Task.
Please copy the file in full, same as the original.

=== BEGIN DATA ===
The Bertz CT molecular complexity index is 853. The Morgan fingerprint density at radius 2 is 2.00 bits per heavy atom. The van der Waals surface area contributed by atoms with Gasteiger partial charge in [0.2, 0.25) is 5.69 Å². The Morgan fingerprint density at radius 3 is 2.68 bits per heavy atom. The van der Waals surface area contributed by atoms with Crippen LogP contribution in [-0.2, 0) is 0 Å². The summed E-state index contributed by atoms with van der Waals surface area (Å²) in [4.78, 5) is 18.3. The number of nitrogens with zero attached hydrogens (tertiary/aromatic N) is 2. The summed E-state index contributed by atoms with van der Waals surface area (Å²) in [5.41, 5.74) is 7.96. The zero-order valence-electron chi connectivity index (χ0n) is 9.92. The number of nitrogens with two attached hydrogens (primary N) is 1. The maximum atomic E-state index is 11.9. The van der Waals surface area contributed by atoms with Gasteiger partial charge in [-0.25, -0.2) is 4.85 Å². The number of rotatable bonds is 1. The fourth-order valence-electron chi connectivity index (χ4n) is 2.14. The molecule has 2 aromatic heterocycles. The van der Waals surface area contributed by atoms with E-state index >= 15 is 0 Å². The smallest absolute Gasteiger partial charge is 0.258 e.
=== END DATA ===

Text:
The Bertz CT molecular complexity index is 853. The Morgan fingerprint density at radius 2 is 2.00 bits per heavy atom. The van der Waals surface area contributed by atoms with Gasteiger partial charge in [0.2, 0.25) is 5.69 Å². The Morgan fingerprint density at radius 3 is 2.68 bits per heavy atom. The van der Waals surface area contributed by atoms with Crippen LogP contribution in [-0.2, 0) is 0 Å². The summed E-state index contributed by atoms with van der Waals surface area (Å²) in [4.78, 5) is 18.3. The number of nitrogens with zero attached hydrogens (tertiary/aromatic N) is 2. The summed E-state index contributed by atoms with van der Waals surface area (Å²) in [5.41, 5.74) is 7.96. The zero-order valence-electron chi connectivity index (χ0n) is 9.92. The number of nitrogens with two attached hydrogens (primary N) is 1. The maximum atomic E-state index is 11.9. The van der Waals surface area contributed by atoms with Gasteiger partial charge in [-0.25, -0.2) is 4.85 Å². The number of rotatable bonds is 1. The fourth-order valence-electron chi connectivity index (χ4n) is 2.14. The molecule has 2 aromatic heterocycles. The van der Waals surface area contributed by atoms with E-state index >= 15 is 0 Å². The smallest absolute Gasteiger partial charge is 0.258 e.